After pressurization or chemical treatment, cells were washed twice with ice-cold PBS and lysed in lysis buffer (10 mM Tris-HCl pH 7.4, 10 mM NaCl, 3 mM MgCl2, 0.5% NP-40, 0.15 mM Spermine and 0.5 mM Spermidine) for 10 min on ice. Nuclei were washed with digestion buffer (10 mM Tris-HCl pH 7.4, 15 mM NaCl, 60 mM KCl, 0.15 mM Spermine amd 0.5 mM Spermidine) and resuspended in 1 mM CaCl2-containing digestion buffer. For chromatin digestion, micrococcal nuclease (3 units, New England Biolabs, Inc.) was added to nuclei suspension (100,000 cells in 100 μl) and incubated for 15 min at 37°C. Chromatin digestion was stopped by adding 25 μl of stopping buffer (100 mM EDTA, 10 mM EGTA), followed by protein digestion in 1 mg/ml Proteinase K and 1% SDS (v/v) for overnight at 37°C. Digested genomic DNAs were purified with NucleoSpin Tissue (Macherey-Nagel GmbH & Co. KG) and quantified with a Qubit assay (Thermo Fisher Scientific). Equal amounts of genomic DNAs (25 ng) for each sample was analyzed Agilent 2200 TapeStation with Genomic DNA Screen Tape (Agilent Technologies).
RNA was isolated using the Nucleospin RNA Plus kit (Macherey&Nagel), after which cDNA was synthesized using the High-Capacity cDNA Reverse Transcription Kit (Applied Biosystems). Quantitative (q)PCR was performed on the StepOne Plus Real Time PCR System (Applied Biosystems) using the DyNAmo ColorFlash SYBR Green Mix (Thermo Fisher). Gene expression changes were calculated following normalization to β-tubulin using the comparative Ct (cycle threshold) method. For primer sequences see Table S1.
All experiments performed in the manuscript were repeated at least three times as independent experiments/biological replicates. Sample size was predetermined using power analysis. No datapoints were excluded from the analyses. Statistical analyses were performed using GraphPad Prism software (GraphPad Prism 8). Statistical significance was determined by the specific tests indicated in the corresponding figure legends.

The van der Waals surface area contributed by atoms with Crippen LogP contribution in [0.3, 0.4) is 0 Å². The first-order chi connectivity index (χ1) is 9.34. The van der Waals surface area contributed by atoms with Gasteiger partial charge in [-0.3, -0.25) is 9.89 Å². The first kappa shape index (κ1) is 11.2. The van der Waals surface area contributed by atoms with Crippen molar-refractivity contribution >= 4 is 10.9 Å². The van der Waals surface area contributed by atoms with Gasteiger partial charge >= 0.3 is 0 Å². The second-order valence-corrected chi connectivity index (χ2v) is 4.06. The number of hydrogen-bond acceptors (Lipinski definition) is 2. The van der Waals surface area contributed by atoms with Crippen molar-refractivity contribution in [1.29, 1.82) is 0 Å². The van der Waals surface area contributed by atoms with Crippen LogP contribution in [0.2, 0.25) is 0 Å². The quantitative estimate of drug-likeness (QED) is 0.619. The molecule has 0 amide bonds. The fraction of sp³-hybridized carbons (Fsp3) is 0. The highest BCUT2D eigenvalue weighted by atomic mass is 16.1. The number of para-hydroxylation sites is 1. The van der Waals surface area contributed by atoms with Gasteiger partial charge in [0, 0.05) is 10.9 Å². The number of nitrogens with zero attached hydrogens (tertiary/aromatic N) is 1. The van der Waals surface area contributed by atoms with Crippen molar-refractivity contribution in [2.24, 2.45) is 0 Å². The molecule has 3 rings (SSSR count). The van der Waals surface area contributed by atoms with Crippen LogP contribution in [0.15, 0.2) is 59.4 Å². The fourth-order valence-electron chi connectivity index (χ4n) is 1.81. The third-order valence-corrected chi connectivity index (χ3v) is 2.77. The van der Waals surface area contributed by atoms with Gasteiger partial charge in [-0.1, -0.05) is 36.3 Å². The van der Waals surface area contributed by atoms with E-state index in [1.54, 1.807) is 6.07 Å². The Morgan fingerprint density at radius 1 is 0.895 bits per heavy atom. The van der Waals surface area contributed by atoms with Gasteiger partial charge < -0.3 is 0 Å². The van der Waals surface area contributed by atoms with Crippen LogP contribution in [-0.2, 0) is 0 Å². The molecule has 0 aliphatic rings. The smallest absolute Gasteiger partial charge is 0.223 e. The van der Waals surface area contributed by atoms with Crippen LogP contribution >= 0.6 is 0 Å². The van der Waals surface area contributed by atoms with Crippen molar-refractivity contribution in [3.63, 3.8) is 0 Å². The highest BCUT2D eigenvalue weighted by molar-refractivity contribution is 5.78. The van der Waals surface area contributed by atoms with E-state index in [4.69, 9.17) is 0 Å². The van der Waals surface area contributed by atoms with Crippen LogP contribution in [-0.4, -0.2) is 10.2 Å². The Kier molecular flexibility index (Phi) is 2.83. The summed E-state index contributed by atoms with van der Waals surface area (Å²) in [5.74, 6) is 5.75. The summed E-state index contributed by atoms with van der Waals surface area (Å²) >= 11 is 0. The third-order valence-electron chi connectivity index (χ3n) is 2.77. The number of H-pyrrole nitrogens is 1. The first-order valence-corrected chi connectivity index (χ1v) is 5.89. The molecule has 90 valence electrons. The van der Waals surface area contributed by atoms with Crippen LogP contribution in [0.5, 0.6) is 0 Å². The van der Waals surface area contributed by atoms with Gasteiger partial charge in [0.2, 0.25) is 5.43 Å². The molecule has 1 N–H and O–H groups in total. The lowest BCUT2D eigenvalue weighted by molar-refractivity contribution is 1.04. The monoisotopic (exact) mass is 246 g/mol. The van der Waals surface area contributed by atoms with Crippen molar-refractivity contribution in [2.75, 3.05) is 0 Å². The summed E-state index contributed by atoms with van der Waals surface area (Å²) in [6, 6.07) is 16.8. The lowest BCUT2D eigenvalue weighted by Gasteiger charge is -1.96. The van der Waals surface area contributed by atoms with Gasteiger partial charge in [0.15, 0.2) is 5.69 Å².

We thank Yekaterina Miroshnikova for discussions, Anu M. Luoto for expert technical assistance, and the Light Microscopy Unit and the Biomedicum Helsinki Imaging Unit for imaging and image analysis support.
Conceptualization: K.M., S.A.W.; Methodology: K.M., M.M.N., C.V., K.S.F., T.U., S.A.W.; Validation: M.M.N., C.V., S.A.W.; Formal analysis: K.M., M.M.N., C.V., S.A.W.; Investigation: K.M., M.M.N., C.V., M.C., S.A.W.; Resources: M.M.N., K.S.F., T.U., S.A.W.; Data curation: K.M., M.M.N., C.V., S.A.W.; Writing - original draft: S.A.W.; Writing – review & editing: K.M., M.M.N., C.V., S.A.W.; Visualization: K.M., M.M.N.; Supervision: S.A.W.; Project administration: S.A.W.; Funding acquisition: K.S.F., T.U., S.A.W.
This work was supported by the Helsinki Institute of Life Science, Wihuri Research Institute, Academy of Finland (project 317597), and Max Planck Society. K.M. is supported by Japan Society for the Promotion of Science (JSPS) KAKENHI grant number 17J03032, Nakatomi Foundation, and Yamada Science Foundation. T.U. is supported by JSPS KAKENHI grant number 15H01800. M.M.N. is supported by the ERC under the European Union's Horizon 2020 research and innovation programme (Marie Sklodowska-Curie Actions, grant agreement no. 748004 - MiMEtiC). Deposited in PMC for immediate release.
Peer review history
The peer review history is available online at https://jcs.biologists.org/lookup/doi/10.1242/jcs.247643.reviewer-comments.pdf
The authors declare no competing or financial interests.